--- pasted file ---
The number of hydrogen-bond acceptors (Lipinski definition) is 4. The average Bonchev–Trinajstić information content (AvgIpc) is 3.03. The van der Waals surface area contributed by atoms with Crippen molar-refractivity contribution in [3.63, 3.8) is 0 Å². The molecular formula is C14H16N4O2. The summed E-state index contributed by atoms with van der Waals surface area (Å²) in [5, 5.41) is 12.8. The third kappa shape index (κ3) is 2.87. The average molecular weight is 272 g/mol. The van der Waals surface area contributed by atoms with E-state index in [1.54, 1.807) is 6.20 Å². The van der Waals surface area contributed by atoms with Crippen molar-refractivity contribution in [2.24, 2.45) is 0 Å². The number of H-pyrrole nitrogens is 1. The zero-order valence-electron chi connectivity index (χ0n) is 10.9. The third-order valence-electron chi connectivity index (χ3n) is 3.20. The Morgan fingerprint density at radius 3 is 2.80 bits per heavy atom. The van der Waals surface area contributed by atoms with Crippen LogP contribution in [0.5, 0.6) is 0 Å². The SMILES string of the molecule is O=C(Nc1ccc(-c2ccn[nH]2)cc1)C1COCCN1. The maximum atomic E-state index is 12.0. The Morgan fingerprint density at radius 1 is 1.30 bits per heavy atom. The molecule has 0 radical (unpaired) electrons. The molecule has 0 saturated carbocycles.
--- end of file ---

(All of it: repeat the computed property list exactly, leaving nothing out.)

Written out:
The number of hydrogen-bond acceptors (Lipinski definition) is 4. The average Bonchev–Trinajstić information content (AvgIpc) is 3.03. The van der Waals surface area contributed by atoms with Crippen molar-refractivity contribution in [3.63, 3.8) is 0 Å². The molecular formula is C14H16N4O2. The summed E-state index contributed by atoms with van der Waals surface area (Å²) in [5, 5.41) is 12.8. The third kappa shape index (κ3) is 2.87. The average molecular weight is 272 g/mol. The van der Waals surface area contributed by atoms with E-state index in [1.54, 1.807) is 6.20 Å². The van der Waals surface area contributed by atoms with Crippen molar-refractivity contribution in [2.24, 2.45) is 0 Å². The number of H-pyrrole nitrogens is 1. The zero-order valence-electron chi connectivity index (χ0n) is 10.9. The third-order valence-electron chi connectivity index (χ3n) is 3.20. The Morgan fingerprint density at radius 3 is 2.80 bits per heavy atom. The van der Waals surface area contributed by atoms with Crippen LogP contribution in [0.5, 0.6) is 0 Å². The SMILES string of the molecule is O=C(Nc1ccc(-c2ccn[nH]2)cc1)C1COCCN1. The maximum atomic E-state index is 12.0. The Morgan fingerprint density at radius 1 is 1.30 bits per heavy atom. The molecule has 0 radical (unpaired) electrons. The molecule has 0 saturated carbocycles.